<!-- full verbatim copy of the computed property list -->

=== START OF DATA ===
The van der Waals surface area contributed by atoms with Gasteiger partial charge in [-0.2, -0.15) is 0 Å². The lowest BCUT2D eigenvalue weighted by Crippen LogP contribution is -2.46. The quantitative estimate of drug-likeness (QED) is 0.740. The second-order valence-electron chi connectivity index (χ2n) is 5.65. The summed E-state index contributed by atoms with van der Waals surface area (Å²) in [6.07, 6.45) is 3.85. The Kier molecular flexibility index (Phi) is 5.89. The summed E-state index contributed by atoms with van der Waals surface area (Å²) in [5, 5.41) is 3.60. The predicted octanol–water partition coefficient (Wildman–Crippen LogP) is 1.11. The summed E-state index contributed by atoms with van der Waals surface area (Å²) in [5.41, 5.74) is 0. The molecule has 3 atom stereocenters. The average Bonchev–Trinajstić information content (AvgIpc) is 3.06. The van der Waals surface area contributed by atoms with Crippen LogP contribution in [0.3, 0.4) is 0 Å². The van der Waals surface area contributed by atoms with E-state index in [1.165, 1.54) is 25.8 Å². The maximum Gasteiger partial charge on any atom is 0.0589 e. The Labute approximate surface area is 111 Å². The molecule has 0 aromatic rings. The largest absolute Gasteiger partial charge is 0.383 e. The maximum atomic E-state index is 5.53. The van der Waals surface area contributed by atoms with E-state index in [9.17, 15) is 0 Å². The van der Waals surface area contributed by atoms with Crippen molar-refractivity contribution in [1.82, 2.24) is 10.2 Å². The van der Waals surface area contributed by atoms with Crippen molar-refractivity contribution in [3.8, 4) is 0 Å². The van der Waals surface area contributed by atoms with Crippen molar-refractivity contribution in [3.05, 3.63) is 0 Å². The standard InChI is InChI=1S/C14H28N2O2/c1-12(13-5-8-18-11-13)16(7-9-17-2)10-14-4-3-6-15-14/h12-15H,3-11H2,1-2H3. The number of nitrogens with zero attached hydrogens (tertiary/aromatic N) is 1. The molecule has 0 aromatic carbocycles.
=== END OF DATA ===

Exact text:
The van der Waals surface area contributed by atoms with Gasteiger partial charge in [-0.2, -0.15) is 0 Å². The lowest BCUT2D eigenvalue weighted by Crippen LogP contribution is -2.46. The quantitative estimate of drug-likeness (QED) is 0.740. The second-order valence-electron chi connectivity index (χ2n) is 5.65. The summed E-state index contributed by atoms with van der Waals surface area (Å²) in [6.07, 6.45) is 3.85. The Kier molecular flexibility index (Phi) is 5.89. The summed E-state index contributed by atoms with van der Waals surface area (Å²) in [5, 5.41) is 3.60. The predicted octanol–water partition coefficient (Wildman–Crippen LogP) is 1.11. The summed E-state index contributed by atoms with van der Waals surface area (Å²) in [5.41, 5.74) is 0. The molecule has 3 atom stereocenters. The average Bonchev–Trinajstić information content (AvgIpc) is 3.06. The van der Waals surface area contributed by atoms with Crippen LogP contribution in [0.3, 0.4) is 0 Å². The van der Waals surface area contributed by atoms with E-state index in [1.165, 1.54) is 25.8 Å². The maximum Gasteiger partial charge on any atom is 0.0589 e. The Labute approximate surface area is 111 Å². The molecule has 0 aromatic rings. The largest absolute Gasteiger partial charge is 0.383 e. The maximum atomic E-state index is 5.53. The van der Waals surface area contributed by atoms with E-state index in [9.17, 15) is 0 Å². The van der Waals surface area contributed by atoms with Crippen molar-refractivity contribution in [1.82, 2.24) is 10.2 Å². The van der Waals surface area contributed by atoms with Crippen molar-refractivity contribution in [3.8, 4) is 0 Å². The van der Waals surface area contributed by atoms with Crippen molar-refractivity contribution in [3.05, 3.63) is 0 Å². The standard InChI is InChI=1S/C14H28N2O2/c1-12(13-5-8-18-11-13)16(7-9-17-2)10-14-4-3-6-15-14/h12-15H,3-11H2,1-2H3. The number of nitrogens with zero attached hydrogens (tertiary/aromatic N) is 1. The molecule has 0 aromatic carbocycles.